Everything is better with butter or haven’t you heard?
I was excited to learn a lot more about European butter traditions at a recent event with Butter of Europe so, I thought I would share some of the highlights with you.
- To make 1 kg (2.2 lbs) of butter, you need 22 liters (5.8 gallons) of milk! First, you skim the milk and leave the cream to mature for 24 hours. Then, you churn the cream to produce grains of butters that you knead into smooth blocks. All in all, it takes about 48 hours to make.
- The yellow color of butter comes from beta carotene, naturally found in milk, that is converted into vitamin A in your body. The more grass that the cows producing the milk eat, the more yellow the butter. “Summer butter” is thus more richly colored and richer in vitamins.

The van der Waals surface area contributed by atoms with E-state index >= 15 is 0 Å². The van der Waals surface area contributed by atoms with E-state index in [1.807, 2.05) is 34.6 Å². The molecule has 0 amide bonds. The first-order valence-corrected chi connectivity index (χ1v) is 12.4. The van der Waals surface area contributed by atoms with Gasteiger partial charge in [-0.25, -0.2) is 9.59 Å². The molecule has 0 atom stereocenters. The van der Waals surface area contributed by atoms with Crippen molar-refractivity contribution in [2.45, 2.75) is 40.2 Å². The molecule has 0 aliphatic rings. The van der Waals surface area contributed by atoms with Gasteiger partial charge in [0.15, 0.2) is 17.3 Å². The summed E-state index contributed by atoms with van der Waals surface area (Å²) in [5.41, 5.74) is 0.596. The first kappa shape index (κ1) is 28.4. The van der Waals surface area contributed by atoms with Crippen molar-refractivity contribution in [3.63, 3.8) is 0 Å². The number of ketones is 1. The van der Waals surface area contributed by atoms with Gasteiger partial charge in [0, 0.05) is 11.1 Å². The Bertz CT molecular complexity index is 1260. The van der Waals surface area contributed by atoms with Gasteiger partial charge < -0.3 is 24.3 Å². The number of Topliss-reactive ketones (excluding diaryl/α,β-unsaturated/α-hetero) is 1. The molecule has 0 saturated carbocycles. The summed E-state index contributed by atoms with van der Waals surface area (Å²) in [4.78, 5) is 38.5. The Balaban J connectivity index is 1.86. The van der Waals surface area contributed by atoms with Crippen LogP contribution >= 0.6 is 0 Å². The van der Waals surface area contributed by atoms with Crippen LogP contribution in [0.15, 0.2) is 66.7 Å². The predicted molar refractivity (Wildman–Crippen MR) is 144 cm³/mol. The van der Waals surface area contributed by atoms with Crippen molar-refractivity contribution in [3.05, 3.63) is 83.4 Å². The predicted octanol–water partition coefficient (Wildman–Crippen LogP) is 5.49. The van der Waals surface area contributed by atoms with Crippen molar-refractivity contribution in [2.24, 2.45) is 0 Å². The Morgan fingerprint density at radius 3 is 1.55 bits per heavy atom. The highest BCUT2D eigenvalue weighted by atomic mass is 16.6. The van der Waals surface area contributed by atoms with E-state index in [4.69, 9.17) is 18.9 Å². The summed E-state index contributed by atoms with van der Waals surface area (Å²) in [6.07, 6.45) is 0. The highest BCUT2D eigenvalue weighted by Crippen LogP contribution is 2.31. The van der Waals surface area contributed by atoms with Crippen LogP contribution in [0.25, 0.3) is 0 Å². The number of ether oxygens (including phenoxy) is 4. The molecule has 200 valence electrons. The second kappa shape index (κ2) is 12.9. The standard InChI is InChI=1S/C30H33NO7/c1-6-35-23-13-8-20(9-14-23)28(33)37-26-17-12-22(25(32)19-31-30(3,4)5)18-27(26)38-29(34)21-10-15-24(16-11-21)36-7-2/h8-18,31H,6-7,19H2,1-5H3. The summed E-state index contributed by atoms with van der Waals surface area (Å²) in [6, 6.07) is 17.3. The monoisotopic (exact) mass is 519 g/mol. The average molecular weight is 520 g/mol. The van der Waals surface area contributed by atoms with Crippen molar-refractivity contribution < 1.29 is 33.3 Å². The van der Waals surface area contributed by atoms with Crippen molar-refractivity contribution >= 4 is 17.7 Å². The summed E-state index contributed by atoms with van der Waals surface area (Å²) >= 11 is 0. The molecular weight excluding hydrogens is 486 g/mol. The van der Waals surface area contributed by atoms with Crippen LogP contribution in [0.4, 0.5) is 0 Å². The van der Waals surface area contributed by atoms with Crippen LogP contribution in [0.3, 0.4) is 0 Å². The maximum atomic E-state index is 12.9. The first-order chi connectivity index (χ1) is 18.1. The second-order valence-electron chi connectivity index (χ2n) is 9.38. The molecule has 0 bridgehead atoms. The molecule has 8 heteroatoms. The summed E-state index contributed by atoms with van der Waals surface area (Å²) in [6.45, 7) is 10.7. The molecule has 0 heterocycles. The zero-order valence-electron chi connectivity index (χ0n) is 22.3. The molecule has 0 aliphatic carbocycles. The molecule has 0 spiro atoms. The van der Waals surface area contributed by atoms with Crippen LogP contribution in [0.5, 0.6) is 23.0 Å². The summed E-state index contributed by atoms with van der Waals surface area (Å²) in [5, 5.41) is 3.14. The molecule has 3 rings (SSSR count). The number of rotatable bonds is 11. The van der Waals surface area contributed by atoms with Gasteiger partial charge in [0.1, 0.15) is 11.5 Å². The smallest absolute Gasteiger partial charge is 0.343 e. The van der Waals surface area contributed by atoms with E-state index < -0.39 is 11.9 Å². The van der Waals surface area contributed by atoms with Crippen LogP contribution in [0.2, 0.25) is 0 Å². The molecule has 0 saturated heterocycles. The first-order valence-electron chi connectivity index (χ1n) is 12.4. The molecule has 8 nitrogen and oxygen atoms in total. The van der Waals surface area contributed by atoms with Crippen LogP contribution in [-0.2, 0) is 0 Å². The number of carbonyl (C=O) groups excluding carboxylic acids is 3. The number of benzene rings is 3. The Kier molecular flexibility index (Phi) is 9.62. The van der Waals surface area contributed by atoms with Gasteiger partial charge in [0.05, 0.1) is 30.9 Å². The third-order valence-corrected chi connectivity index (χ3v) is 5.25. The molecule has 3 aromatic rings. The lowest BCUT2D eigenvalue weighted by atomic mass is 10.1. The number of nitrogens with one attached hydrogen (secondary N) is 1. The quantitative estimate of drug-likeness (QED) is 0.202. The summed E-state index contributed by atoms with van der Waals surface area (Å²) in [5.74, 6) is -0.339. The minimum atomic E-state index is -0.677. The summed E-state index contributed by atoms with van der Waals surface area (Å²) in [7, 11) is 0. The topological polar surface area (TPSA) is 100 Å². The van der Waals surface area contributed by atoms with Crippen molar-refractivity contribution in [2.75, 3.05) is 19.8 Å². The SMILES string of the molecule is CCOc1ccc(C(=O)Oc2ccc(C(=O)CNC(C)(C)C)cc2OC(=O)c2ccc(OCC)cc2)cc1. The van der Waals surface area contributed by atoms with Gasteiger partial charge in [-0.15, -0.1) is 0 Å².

Having already loved French butter, it was fascinating to find out more about the protected status of butter – as with most agricultural products in France, butter production is heavily regulated. There are only three types of butter that enjoy the status of protected designation of origins (PDOs): butter that comes from the regions of Poitou-Charentes, Isigny, and Bresse. These three regions produce butter of exceptional quality and taste within the tradition specific to the local terroir.
I am partial to Isigny butter – it has the most gorgeous natural golden color and a subtle nutty taste. And the variety with salt crystals just makes me swoon.
Of course we all know that butter makes beautiful baking (croissants! pie crusts!), grilling (steak!), and sautéing (every vegetable) possible. But I love enjoying butter as a food on its own, tasting its true flavor on a piece of crusty baguette.
ps. If you ever feel a bit guilty about enjoying quality butter in moderation (though you shouldn’t), remember that it is also a great source of Vitamins A and D. It also has less calories than oil!
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